"And yet, you don't seem so very old," May remarked, rather doubtfully, tilting her golden head at a critical angle. "I don't believe anybody would suspect you of being twenty-seven."

"That's a comfort," laughed Pauline, with a humorous appreciation that was like Uncle Dan's.

Pauline Beverly had not, like her sister, a reputation for beauty, yet she possessed undeniable charm. Her hair was of a sunny brown, and [33]softly undulating; her eyes were of the same shade as her hair, and capable of a changing light, and, when she smiled, her face, soft and pure, but not brilliant in colouring, had somehow the look of a brook rippling over brown pebbles in a shady place, where the sunshine comes in threads and hints, rather than in an obliterating flood of light. The years, whose sum seemed to May so considerable, had performed their modelling very gently, conferring upon the countenance that winning quality which is the gift of those who habitually think more of others than of themselves.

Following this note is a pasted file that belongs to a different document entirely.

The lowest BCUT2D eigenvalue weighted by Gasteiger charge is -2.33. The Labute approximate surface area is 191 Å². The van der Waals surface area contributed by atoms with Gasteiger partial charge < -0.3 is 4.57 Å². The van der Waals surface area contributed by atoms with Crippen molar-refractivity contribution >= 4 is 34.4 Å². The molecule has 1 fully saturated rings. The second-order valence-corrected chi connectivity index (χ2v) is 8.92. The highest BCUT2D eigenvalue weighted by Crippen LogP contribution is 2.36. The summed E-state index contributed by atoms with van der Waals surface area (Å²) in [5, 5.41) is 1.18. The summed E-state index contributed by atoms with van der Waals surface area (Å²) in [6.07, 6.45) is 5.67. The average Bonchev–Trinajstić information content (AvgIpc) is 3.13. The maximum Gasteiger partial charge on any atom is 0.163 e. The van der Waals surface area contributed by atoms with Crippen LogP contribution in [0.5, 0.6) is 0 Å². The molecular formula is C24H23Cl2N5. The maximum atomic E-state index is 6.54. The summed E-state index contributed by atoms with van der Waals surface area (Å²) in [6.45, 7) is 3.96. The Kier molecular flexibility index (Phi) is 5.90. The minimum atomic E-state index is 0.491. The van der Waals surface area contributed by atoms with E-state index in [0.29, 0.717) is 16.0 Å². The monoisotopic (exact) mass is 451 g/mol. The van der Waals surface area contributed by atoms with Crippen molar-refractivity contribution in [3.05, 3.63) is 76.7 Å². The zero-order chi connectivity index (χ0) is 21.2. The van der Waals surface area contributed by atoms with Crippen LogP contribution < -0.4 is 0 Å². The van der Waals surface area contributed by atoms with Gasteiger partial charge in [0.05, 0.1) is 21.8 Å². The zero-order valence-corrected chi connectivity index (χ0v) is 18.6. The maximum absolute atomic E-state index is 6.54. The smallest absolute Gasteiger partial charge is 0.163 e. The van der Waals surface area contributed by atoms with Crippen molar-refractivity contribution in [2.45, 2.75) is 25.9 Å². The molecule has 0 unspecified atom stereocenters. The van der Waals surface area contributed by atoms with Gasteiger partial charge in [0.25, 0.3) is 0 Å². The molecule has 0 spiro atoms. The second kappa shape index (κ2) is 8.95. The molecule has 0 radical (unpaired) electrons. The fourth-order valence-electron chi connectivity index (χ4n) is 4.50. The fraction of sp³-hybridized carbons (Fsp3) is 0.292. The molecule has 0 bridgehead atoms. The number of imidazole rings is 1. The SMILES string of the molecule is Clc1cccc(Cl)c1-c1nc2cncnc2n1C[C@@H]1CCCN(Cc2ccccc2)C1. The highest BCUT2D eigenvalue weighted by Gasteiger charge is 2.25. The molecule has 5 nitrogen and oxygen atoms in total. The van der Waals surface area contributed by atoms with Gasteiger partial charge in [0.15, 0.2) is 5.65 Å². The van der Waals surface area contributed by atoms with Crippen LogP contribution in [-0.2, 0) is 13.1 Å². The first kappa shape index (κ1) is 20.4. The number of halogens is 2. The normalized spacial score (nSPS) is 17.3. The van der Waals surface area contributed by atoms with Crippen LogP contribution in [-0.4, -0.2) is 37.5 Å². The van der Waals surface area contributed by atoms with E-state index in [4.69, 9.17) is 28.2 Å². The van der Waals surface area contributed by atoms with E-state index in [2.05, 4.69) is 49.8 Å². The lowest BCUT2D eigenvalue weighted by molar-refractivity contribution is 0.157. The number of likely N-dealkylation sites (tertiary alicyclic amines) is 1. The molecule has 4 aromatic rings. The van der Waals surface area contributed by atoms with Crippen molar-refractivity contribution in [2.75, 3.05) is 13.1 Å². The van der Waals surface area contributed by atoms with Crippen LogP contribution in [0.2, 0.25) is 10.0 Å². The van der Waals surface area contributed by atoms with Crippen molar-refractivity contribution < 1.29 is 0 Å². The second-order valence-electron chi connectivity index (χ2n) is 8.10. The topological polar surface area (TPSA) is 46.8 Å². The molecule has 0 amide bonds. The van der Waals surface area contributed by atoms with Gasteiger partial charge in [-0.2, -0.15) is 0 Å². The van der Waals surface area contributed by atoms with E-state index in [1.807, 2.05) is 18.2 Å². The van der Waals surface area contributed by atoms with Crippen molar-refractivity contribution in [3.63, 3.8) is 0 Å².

They were coming in past the red sentinel-tower of San Giorgio, May still sitting on the low steps facing the stern of the gondola. As the young girl looked past her companions, across the silvery spaces of the lagoon, her eyes grew dreamy and far-away. So marked was the phenomenon, that Uncle Dan was moved to exclaim: "A penny for your thoughts, Polly."

May started, for she was not often caught sentimentalising. Then, with the directness which characterised her, she said: "I was wondering whether one might not perhaps find a soul here in Venice."

[34]"A soul? What kind of a soul?"